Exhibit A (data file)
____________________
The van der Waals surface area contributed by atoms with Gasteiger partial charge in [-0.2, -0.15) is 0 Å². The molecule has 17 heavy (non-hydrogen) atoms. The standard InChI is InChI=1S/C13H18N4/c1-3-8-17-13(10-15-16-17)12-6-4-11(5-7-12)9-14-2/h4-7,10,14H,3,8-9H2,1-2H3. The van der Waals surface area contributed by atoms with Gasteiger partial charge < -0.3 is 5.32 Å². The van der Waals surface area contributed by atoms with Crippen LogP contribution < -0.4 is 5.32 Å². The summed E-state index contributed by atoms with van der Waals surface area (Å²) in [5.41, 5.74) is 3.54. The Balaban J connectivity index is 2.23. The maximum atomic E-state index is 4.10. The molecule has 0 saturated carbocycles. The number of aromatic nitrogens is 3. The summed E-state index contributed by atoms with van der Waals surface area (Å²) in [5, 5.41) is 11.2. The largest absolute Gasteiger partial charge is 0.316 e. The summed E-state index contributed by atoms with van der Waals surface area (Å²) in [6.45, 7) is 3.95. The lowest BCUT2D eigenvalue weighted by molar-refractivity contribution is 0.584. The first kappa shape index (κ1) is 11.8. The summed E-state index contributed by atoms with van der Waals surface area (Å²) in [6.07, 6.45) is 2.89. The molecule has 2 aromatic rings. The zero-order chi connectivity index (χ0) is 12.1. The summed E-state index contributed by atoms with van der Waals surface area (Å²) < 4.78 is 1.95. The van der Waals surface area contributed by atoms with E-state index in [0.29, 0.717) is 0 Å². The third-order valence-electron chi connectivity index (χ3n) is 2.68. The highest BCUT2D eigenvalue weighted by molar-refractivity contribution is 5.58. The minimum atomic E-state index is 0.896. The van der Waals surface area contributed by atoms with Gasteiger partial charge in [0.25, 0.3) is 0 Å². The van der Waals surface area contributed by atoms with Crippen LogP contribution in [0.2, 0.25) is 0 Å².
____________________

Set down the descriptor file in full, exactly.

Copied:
The van der Waals surface area contributed by atoms with Gasteiger partial charge in [-0.2, -0.15) is 0 Å². The molecule has 17 heavy (non-hydrogen) atoms. The standard InChI is InChI=1S/C13H18N4/c1-3-8-17-13(10-15-16-17)12-6-4-11(5-7-12)9-14-2/h4-7,10,14H,3,8-9H2,1-2H3. The van der Waals surface area contributed by atoms with Gasteiger partial charge < -0.3 is 5.32 Å². The van der Waals surface area contributed by atoms with Crippen LogP contribution < -0.4 is 5.32 Å². The summed E-state index contributed by atoms with van der Waals surface area (Å²) in [5.41, 5.74) is 3.54. The Balaban J connectivity index is 2.23. The maximum atomic E-state index is 4.10. The molecule has 0 saturated carbocycles. The number of aromatic nitrogens is 3. The summed E-state index contributed by atoms with van der Waals surface area (Å²) in [5, 5.41) is 11.2. The largest absolute Gasteiger partial charge is 0.316 e. The summed E-state index contributed by atoms with van der Waals surface area (Å²) in [6.45, 7) is 3.95. The lowest BCUT2D eigenvalue weighted by molar-refractivity contribution is 0.584. The first kappa shape index (κ1) is 11.8. The summed E-state index contributed by atoms with van der Waals surface area (Å²) in [6.07, 6.45) is 2.89. The molecule has 2 aromatic rings. The zero-order chi connectivity index (χ0) is 12.1. The summed E-state index contributed by atoms with van der Waals surface area (Å²) < 4.78 is 1.95. The van der Waals surface area contributed by atoms with E-state index in [0.29, 0.717) is 0 Å². The third-order valence-electron chi connectivity index (χ3n) is 2.68. The highest BCUT2D eigenvalue weighted by molar-refractivity contribution is 5.58. The minimum atomic E-state index is 0.896. The van der Waals surface area contributed by atoms with Gasteiger partial charge in [0.25, 0.3) is 0 Å². The van der Waals surface area contributed by atoms with Crippen LogP contribution in [0.2, 0.25) is 0 Å².